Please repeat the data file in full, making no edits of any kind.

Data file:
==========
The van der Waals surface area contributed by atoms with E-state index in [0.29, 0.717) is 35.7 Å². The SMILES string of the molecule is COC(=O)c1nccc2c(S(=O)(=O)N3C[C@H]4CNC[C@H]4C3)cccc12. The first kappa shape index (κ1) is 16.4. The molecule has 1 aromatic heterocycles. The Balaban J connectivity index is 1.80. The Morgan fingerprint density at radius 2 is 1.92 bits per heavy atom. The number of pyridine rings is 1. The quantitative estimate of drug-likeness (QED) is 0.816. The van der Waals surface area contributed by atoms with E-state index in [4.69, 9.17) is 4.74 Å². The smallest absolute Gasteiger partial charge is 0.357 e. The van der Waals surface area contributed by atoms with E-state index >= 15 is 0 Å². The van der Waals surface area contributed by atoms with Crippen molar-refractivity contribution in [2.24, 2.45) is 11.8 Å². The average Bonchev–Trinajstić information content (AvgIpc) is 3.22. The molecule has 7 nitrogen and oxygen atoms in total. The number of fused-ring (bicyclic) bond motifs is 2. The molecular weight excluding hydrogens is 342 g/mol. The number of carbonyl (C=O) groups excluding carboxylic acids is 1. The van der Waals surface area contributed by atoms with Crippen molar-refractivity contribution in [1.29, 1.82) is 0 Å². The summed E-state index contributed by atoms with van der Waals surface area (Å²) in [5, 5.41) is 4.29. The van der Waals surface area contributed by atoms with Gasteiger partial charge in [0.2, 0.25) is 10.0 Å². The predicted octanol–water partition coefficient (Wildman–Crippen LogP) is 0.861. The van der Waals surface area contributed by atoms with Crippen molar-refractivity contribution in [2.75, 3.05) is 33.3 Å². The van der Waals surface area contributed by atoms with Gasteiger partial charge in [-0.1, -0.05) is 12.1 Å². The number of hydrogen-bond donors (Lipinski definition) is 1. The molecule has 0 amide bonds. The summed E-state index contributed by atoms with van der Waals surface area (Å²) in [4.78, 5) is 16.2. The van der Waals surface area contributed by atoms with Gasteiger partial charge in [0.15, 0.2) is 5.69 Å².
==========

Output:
The van der Waals surface area contributed by atoms with E-state index in [0.29, 0.717) is 35.7 Å². The SMILES string of the molecule is COC(=O)c1nccc2c(S(=O)(=O)N3C[C@H]4CNC[C@H]4C3)cccc12. The first kappa shape index (κ1) is 16.4. The molecule has 1 aromatic heterocycles. The Balaban J connectivity index is 1.80. The Morgan fingerprint density at radius 2 is 1.92 bits per heavy atom. The number of pyridine rings is 1. The quantitative estimate of drug-likeness (QED) is 0.816. The van der Waals surface area contributed by atoms with E-state index in [4.69, 9.17) is 4.74 Å². The smallest absolute Gasteiger partial charge is 0.357 e. The van der Waals surface area contributed by atoms with E-state index >= 15 is 0 Å². The van der Waals surface area contributed by atoms with Crippen molar-refractivity contribution in [2.24, 2.45) is 11.8 Å². The average Bonchev–Trinajstić information content (AvgIpc) is 3.22. The molecule has 7 nitrogen and oxygen atoms in total. The number of fused-ring (bicyclic) bond motifs is 2. The molecular weight excluding hydrogens is 342 g/mol. The number of carbonyl (C=O) groups excluding carboxylic acids is 1. The van der Waals surface area contributed by atoms with Crippen molar-refractivity contribution in [1.29, 1.82) is 0 Å². The summed E-state index contributed by atoms with van der Waals surface area (Å²) in [5, 5.41) is 4.29. The van der Waals surface area contributed by atoms with Gasteiger partial charge in [0.2, 0.25) is 10.0 Å². The predicted octanol–water partition coefficient (Wildman–Crippen LogP) is 0.861. The van der Waals surface area contributed by atoms with Crippen molar-refractivity contribution in [2.75, 3.05) is 33.3 Å². The van der Waals surface area contributed by atoms with Gasteiger partial charge in [-0.1, -0.05) is 12.1 Å². The number of hydrogen-bond donors (Lipinski definition) is 1. The molecule has 0 amide bonds. The summed E-state index contributed by atoms with van der Waals surface area (Å²) in [4.78, 5) is 16.2. The van der Waals surface area contributed by atoms with Gasteiger partial charge in [0.15, 0.2) is 5.69 Å².